2014 was an incredible year for YA with lesbian and bisexual characters. In Robin Talley‘s weighty novel Lies We Tell Ourselves, two girls found each other in spite of seemingly insurmountable societal pressure. And in Nina Lacour‘s lighter Everything Leads to You, a young set designer has to get past an ex to find happiness. With titles from all genres from contemporary romance to historical fiction to horror, it looks like lesbian and bi YA is going to be just as exciting in 2015.
1. Under the Lights By Dahlia Adler (Spencer Hill Contemporary, June)
Vanessa Park, the actress from Dahlia Adler’s Behind the Scenes is back and falling for her career handler. This promises to be a romantic novel with plenty of backstage Hollywood fun in the same vein as last summer’s Everything Leads to You. As Ms Adler said in a recent panel during New York City’s teen author festival, having the the couple on the cover in their entirety (as opposed to the normal lesbian YA trope of a close up on held hands) was important to her, and as the beautiful cover design proves, it was a worthwhile cause for her to take up.
2. Honey Girl by Lisa Freeman (Sky Pony Press, March)
Historical fiction in YA often means gowns, or at the very least flapper dresses, but Freeman’s surfer chick novel travels back to the early ’70s, just long enough to detach her characters from texts and e-mails but still have them bombarded with familiar bits of pop culture. When Nani moves from Hawaii to California and joins a group of tough surfer girls, that fact that she’s crushing on the leader might be the least of her secrets.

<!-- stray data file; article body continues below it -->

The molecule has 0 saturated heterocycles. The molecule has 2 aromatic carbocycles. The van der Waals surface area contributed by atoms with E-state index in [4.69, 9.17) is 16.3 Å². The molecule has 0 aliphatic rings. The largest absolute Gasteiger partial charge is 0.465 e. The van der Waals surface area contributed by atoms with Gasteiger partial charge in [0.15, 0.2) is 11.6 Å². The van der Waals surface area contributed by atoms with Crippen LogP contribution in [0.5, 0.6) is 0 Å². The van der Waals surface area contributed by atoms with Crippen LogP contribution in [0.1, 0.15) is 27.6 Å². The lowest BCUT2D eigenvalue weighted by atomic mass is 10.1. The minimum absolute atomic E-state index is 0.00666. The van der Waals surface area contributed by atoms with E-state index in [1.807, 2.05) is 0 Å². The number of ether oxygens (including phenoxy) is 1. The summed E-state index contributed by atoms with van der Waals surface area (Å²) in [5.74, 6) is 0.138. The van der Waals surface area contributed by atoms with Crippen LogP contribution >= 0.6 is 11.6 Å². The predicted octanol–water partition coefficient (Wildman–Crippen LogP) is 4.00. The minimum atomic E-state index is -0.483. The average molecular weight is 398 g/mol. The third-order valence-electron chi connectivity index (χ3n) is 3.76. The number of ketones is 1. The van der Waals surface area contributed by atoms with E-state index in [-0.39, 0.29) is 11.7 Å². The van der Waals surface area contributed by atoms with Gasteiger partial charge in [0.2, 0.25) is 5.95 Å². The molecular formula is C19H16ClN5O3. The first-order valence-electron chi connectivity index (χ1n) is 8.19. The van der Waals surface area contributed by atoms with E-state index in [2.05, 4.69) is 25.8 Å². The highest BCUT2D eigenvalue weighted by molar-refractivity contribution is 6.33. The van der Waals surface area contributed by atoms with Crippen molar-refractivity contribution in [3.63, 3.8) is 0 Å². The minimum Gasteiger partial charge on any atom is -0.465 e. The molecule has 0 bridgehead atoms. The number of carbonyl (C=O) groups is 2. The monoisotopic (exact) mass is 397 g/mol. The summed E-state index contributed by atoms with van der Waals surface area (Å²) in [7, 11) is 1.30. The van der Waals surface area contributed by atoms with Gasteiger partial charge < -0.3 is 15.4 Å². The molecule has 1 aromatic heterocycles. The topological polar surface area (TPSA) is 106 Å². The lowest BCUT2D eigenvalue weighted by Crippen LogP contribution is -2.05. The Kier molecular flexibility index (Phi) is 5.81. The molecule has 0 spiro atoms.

3. Not Otherwise Specified By Hannah Moskowitz (Simon Pulse, March)
Hannah Moskowitz has been penning extraordinary novels since she was a teen, with several featuring relationships between two boys (including the post 9-11 Gone, Gone, Gone and the darkly beautiful mermaid tale Teeth). The breakdown of Not Otherwise Specified seems as overstuffed with issues as an episode of Degrassi, bisexual Etta is recovering from an eating disorder while still trying to make it as a ballerina, a passion she feels excluded from because of her race. A lesser author might not be able to balance all those concerns, but Moskowitz always rises to the literary challenge.
4. Lilies of the Bowery By Lily R. Mason (Amazon Digital, February)
New York City in the early 1900s makes for a rich and fascinating literary backdrop—just look at Ragtime. Mason starts her story in 1914, when teen Joan Passerini moves from Italy to the city with her family. Though she doesn’t fall in love with the city, she does fall for Paloma Morello.
5. About a Girl By Sarah McCarry (St. Martin’s Griffin, July)
Though About a Girl concludes McCarry’s Metamorphoses trilogy, you can jump right into her story of Tally, who whose orderly life is thrown seriously off balance when she falls for Maddy, making her question her paint by numbers plan for her future. McCarry writing is lyrical, almost like an epic poem threading the lives of her teenage characters together.